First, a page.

February 20, 2019 / 3:58 PM / 2 months ago

Venezuela closes maritime border with Dutch islands to stop aid

FILE PHOTO: Venezuela's Vice President Delcy Rodriguez talks to the media during a news conference at Miraflores Palace in Caracas, Venezuela January 8, 2019. REUTERS/Carlos Garcia Rawlins

(Reuters) - Venezuela’s government on Wednesday said it had closed the country’s maritime border with the Dutch Caribbean islands due to the opposition’s plan to bring in humanitarian aid this Saturday to alleviate an economic crisis it denies exists.

Vice President Delcy Rodriguez said Venezuela’s relations with the islands of Aruba, Curacao and Bonaire were under revision and the border closure would be in place for an “undefined period of time.”

“The fact that Curacao has decided to join this show, whose only aim is the takeover of Venezuela, means Venezuela has not only closed our border but also is revising our relations with these countries,” Rodriguez said in comments broadcast on state television.

She said the government made the decision after Curacao’s government said the island would help store aid destined for Venezuela. A regional military command in the state of Falcon, the closest to the islands, had closed the border on Tuesday, but then reversed that decision earlier on Wednesday.

Opposition leader Juan Guaido, who has been recognized by dozens of countries as the legitimate head of state, has said that food and medicine provided in part by the United States would enter Venezuela by land and sea on Saturday.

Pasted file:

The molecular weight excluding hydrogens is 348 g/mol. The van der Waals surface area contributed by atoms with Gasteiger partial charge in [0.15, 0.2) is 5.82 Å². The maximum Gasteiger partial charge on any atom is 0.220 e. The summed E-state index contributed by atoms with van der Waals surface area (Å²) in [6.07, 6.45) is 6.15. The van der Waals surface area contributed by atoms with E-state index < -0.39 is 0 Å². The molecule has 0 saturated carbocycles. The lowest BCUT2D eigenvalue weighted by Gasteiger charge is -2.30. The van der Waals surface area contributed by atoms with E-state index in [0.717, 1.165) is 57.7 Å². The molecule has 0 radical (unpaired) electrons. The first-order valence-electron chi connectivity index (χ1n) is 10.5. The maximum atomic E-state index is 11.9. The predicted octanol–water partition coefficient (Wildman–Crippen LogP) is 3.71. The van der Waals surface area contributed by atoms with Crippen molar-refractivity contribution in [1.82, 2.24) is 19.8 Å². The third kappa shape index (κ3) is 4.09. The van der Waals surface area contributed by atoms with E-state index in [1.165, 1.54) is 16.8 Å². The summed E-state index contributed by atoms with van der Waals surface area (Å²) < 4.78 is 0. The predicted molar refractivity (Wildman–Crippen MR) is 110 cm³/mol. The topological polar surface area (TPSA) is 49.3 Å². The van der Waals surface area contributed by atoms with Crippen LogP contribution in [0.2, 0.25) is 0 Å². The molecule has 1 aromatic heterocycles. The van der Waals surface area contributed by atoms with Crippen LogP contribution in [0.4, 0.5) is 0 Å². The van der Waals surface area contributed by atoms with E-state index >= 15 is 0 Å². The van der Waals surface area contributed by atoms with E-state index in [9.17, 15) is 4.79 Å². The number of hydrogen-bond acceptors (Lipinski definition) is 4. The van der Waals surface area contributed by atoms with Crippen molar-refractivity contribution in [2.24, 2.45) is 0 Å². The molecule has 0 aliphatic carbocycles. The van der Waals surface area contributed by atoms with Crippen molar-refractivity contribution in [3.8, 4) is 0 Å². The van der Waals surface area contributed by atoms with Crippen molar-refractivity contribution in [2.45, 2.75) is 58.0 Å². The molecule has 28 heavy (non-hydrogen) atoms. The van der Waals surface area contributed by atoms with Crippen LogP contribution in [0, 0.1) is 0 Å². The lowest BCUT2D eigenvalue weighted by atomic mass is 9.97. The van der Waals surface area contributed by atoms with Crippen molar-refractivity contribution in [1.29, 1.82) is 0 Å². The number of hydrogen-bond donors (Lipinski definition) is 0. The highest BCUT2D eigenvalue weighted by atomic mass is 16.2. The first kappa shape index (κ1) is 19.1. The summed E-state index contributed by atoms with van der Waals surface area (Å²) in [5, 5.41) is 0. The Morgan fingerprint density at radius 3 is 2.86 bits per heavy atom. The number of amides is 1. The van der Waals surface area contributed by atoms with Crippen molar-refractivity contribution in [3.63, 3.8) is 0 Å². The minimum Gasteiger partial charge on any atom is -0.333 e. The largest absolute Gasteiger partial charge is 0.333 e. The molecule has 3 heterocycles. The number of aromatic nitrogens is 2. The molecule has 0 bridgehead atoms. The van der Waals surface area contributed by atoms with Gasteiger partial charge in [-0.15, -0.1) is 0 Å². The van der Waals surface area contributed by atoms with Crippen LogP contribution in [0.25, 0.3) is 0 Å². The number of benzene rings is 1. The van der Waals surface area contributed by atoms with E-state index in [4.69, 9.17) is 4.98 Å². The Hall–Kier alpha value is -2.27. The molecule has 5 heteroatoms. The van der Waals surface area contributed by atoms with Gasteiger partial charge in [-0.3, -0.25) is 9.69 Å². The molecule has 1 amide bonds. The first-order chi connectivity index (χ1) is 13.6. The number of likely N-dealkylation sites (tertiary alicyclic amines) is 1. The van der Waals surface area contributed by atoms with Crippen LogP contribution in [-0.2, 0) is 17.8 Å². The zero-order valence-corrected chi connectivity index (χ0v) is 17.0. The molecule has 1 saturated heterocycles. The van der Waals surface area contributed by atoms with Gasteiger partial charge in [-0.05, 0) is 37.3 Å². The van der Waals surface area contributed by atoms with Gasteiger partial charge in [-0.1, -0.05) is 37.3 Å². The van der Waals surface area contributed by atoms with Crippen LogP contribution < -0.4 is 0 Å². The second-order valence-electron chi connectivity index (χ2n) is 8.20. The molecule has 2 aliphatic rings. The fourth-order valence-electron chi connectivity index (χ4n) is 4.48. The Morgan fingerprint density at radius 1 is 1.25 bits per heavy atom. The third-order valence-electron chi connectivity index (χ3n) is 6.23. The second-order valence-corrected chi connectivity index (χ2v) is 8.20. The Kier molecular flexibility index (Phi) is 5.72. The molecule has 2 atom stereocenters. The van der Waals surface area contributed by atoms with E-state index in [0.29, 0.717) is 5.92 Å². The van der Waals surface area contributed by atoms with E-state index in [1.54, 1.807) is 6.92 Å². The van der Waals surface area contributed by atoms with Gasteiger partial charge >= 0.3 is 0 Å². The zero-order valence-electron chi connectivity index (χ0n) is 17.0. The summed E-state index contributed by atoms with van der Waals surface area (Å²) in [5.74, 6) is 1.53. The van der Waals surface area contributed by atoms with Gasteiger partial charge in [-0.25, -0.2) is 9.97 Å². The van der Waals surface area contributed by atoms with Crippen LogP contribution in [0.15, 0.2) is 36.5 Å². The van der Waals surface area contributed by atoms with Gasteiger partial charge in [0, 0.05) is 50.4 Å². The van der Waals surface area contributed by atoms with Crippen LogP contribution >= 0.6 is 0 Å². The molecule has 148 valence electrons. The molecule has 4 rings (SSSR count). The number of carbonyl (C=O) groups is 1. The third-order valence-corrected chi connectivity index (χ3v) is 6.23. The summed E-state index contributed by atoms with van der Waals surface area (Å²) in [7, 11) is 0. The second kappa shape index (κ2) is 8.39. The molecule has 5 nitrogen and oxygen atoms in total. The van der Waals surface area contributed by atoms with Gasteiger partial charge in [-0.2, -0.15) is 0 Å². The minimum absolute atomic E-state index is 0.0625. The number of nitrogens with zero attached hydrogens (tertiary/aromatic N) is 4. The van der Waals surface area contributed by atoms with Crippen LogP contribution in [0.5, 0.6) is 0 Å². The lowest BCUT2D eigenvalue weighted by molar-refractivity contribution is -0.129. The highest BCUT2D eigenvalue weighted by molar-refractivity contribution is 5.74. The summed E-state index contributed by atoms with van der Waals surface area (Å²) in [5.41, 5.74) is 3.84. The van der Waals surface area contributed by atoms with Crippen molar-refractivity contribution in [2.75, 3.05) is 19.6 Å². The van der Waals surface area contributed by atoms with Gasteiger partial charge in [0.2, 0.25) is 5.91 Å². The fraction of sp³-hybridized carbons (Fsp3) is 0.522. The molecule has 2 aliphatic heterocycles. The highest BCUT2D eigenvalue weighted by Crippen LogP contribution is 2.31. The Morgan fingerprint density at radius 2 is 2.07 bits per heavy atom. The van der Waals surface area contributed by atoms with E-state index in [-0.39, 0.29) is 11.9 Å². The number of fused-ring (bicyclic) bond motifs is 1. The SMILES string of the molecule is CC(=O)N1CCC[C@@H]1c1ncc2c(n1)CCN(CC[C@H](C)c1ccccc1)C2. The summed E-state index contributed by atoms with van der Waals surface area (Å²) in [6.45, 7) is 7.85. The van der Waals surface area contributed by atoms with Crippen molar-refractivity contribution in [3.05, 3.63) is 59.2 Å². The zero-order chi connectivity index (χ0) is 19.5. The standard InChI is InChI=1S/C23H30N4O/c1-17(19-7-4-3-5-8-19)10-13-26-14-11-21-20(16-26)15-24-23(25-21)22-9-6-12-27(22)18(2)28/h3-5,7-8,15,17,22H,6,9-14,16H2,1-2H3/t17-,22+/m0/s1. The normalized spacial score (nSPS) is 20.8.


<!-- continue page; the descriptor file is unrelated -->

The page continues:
President Nicolas Maduro’s government has pledged to block offers of foreign aid, denying widespread shortages and insisting the country’s economic problems are the result of sanctions by Washington.

The United States has sent tons of aid to Colombia’s border with Venezuela, an effort Maduro has mocked as a “cheap show.”

Maduro retains the backing of Russia and China and control of state institutions including the military.

Also on Wednesday, Guaido said he spoke to the president of Switzerland to try to freeze bank accounts belonging to Venezuela after “irregular movements” were discovered.

Reporting by Mircely Guanipa; Writing by Angus Berwick; Editing by David Gregorio and Meredith Mazzilli

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